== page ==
Shadow Of The Wall

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Bone Evidence


Equine bone Evidence on Hadrian's Wall

Iron Age horses in Britain were, on average, probably just over 12 hands 1 inch (49 inches, 1245 mm) high and very robust.

In the Roman period British horses were possibly, on average, the smallest in Roman Europe, at 13 hands 1 inch (1351 mm) but were very robust.

Mules in Roman Britain were smaller than on the continent at about 13 hands and 1.5 inches (1359 mm), probably because local breeding of mules occurred in Britain using relatively small British ponies. A few donkey remains have been found in Britain. Lack of donkey evidence may reflect an inappropriate northern environment.

A relatively high number of horses, compared with mules and donkeys, is evident in Roman Britain. It was expensive and logistically problematic for Romans to transport animals to Britain for breeding purposes. Native ponies were probably “better adapted to the colder, wetter climate of northern England than mules (and particularly the donkeys used to breed them)” (2).

Horses did not increase in size immediately following the Roman conquest. Possibly British Iron Age horses were considered adequate for the immediate needs of the Roman army. The small sizes of local mules may be a consequence of local mule breeding.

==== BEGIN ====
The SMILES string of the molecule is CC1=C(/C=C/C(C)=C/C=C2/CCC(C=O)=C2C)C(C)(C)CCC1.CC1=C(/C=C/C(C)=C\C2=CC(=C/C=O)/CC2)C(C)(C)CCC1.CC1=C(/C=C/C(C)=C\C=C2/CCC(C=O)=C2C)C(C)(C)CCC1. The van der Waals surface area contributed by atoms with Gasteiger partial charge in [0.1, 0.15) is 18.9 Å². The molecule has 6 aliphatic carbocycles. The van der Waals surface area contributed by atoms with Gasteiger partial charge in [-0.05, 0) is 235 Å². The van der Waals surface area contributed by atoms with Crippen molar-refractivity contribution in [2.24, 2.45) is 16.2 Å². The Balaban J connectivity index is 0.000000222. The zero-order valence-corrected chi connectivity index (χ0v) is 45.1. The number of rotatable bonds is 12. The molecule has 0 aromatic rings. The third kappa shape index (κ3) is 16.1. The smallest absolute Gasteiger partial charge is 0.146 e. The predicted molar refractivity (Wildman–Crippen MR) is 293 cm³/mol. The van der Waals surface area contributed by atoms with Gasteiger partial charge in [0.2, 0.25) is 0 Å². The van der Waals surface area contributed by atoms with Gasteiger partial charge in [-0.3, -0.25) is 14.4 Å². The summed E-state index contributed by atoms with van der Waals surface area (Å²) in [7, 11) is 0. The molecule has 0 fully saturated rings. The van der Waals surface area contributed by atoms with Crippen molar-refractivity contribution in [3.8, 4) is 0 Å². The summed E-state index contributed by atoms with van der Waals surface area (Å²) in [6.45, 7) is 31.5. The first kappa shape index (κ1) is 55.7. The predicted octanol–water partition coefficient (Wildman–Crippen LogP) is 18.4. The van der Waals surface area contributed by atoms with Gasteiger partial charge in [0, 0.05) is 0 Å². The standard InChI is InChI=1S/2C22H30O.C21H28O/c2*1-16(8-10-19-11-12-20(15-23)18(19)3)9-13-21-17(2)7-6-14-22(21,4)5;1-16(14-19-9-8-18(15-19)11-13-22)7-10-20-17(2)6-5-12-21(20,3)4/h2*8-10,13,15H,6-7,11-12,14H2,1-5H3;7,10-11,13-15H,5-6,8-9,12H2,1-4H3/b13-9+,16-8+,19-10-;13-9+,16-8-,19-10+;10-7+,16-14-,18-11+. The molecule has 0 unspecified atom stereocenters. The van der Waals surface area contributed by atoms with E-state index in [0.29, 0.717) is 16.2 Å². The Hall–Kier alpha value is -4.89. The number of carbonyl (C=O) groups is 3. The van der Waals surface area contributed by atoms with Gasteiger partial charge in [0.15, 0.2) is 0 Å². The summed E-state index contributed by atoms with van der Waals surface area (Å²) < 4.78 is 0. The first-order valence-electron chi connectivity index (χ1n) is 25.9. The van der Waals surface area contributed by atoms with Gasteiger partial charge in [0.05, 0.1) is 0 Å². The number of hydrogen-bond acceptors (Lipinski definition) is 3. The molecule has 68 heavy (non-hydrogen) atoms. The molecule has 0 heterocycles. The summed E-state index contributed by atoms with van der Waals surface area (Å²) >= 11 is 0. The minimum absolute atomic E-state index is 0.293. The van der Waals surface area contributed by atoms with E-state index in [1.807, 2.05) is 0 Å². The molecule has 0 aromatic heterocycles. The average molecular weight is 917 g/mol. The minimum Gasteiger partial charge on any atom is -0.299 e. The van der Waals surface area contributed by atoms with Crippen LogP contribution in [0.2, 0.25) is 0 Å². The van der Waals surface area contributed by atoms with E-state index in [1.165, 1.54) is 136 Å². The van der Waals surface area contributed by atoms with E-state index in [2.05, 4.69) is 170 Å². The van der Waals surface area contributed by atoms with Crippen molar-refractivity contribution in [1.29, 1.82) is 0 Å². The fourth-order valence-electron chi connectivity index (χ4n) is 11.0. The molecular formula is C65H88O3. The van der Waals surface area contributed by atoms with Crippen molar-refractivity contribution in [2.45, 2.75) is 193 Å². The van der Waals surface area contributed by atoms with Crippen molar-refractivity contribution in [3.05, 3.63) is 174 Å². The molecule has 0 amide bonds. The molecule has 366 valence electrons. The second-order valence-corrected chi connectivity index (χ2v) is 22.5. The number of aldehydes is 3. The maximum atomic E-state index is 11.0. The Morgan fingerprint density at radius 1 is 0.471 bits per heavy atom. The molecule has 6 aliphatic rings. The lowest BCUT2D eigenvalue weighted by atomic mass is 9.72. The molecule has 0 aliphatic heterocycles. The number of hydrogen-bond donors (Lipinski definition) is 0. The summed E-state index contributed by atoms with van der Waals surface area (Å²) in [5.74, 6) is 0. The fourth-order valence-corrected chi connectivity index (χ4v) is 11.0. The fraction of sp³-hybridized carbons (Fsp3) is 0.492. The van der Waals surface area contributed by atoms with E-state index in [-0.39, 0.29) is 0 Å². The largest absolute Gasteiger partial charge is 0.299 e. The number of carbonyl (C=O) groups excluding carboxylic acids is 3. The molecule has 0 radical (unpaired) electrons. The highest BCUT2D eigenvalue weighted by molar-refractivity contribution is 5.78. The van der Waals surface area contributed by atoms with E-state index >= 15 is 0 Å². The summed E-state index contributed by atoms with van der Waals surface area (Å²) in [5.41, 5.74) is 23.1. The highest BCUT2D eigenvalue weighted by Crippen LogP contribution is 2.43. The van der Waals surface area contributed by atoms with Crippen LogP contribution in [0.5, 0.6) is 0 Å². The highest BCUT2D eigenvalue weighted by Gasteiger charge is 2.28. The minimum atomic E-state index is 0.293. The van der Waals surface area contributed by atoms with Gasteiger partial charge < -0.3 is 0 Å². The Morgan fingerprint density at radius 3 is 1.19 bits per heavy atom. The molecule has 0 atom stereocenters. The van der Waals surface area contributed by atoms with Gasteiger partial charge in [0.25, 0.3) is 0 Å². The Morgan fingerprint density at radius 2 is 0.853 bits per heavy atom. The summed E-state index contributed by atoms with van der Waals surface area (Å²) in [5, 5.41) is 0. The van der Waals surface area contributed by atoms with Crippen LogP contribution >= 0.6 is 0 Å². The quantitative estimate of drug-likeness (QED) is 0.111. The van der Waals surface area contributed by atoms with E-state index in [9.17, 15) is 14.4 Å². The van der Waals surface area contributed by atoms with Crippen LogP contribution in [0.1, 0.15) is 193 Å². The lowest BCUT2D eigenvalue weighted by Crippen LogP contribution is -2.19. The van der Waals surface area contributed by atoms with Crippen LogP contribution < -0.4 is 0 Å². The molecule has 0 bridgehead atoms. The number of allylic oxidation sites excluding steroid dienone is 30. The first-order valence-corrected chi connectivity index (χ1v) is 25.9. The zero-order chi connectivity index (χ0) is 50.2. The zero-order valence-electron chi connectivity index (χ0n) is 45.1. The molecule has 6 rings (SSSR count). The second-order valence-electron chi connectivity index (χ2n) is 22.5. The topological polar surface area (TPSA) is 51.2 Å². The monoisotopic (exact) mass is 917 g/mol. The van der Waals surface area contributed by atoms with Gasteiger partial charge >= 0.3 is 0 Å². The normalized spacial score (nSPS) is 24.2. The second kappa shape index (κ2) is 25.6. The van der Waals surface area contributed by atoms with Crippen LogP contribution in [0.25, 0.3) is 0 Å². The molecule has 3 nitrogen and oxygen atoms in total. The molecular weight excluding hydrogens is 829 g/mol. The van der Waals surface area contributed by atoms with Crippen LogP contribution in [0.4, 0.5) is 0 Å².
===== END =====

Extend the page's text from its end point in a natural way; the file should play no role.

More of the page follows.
There is little present evidence for Roman mules in northern Britain Pack horses, rather than baggage mules, seemed to carry out road transport, the opposite of other European provinces. Very few mule bones have been identified to date.

References for bone evidence:

1.Clough, S, The Human and Animal Bone: Catalogue of the Human Bone, Appendix 12, 1468 -1479.

2. Johnstone, C J, A Biometric Study of Equids in the Roman World, Thesis submitted for PhD, University of YorkDepartment of Archaeology, September 2004.

3. Johnstone, C J, Feeding the Roman Army: the Archaeology of Production and Supply in NW Europe, Edited by S Stallibrass and R Thomas Oxbow Books, Published by Oxbow Books, Oxford, UK, © Oxbow Books and the authors, 2008, ISBN 978-1-84217-323-7.

4. Stallibrass, S, Discussion of horse bones from the punic ditch.

5. Hodgson, N, The Roman Wall at Wallsend, Segedunum, Excavations in 1997-8, Tyne and Wear Museums Archaeological Monograph 2, Newcastle Upon Tyne, 2003.

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